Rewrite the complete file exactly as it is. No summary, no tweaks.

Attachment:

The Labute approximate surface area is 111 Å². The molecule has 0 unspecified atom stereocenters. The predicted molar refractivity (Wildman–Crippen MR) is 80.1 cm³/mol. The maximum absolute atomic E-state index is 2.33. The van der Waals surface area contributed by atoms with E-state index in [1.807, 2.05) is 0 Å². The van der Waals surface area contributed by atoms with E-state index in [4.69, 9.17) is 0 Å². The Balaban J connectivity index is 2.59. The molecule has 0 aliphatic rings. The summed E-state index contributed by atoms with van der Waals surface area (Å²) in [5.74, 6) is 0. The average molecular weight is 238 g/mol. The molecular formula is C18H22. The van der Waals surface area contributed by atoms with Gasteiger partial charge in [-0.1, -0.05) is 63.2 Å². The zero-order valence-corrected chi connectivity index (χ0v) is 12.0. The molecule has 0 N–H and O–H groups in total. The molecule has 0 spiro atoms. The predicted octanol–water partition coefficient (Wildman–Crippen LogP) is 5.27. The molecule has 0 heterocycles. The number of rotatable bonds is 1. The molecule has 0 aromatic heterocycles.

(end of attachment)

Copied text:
The Labute approximate surface area is 111 Å². The molecule has 0 unspecified atom stereocenters. The predicted molar refractivity (Wildman–Crippen MR) is 80.1 cm³/mol. The maximum absolute atomic E-state index is 2.33. The van der Waals surface area contributed by atoms with E-state index in [1.807, 2.05) is 0 Å². The van der Waals surface area contributed by atoms with E-state index in [4.69, 9.17) is 0 Å². The Balaban J connectivity index is 2.59. The molecule has 0 aliphatic rings. The summed E-state index contributed by atoms with van der Waals surface area (Å²) in [5.74, 6) is 0. The average molecular weight is 238 g/mol. The molecular formula is C18H22. The van der Waals surface area contributed by atoms with Gasteiger partial charge in [-0.1, -0.05) is 63.2 Å². The zero-order valence-corrected chi connectivity index (χ0v) is 12.0. The molecule has 0 N–H and O–H groups in total. The molecule has 0 spiro atoms. The predicted octanol–water partition coefficient (Wildman–Crippen LogP) is 5.27. The molecule has 0 heterocycles. The number of rotatable bonds is 1. The molecule has 0 aromatic heterocycles.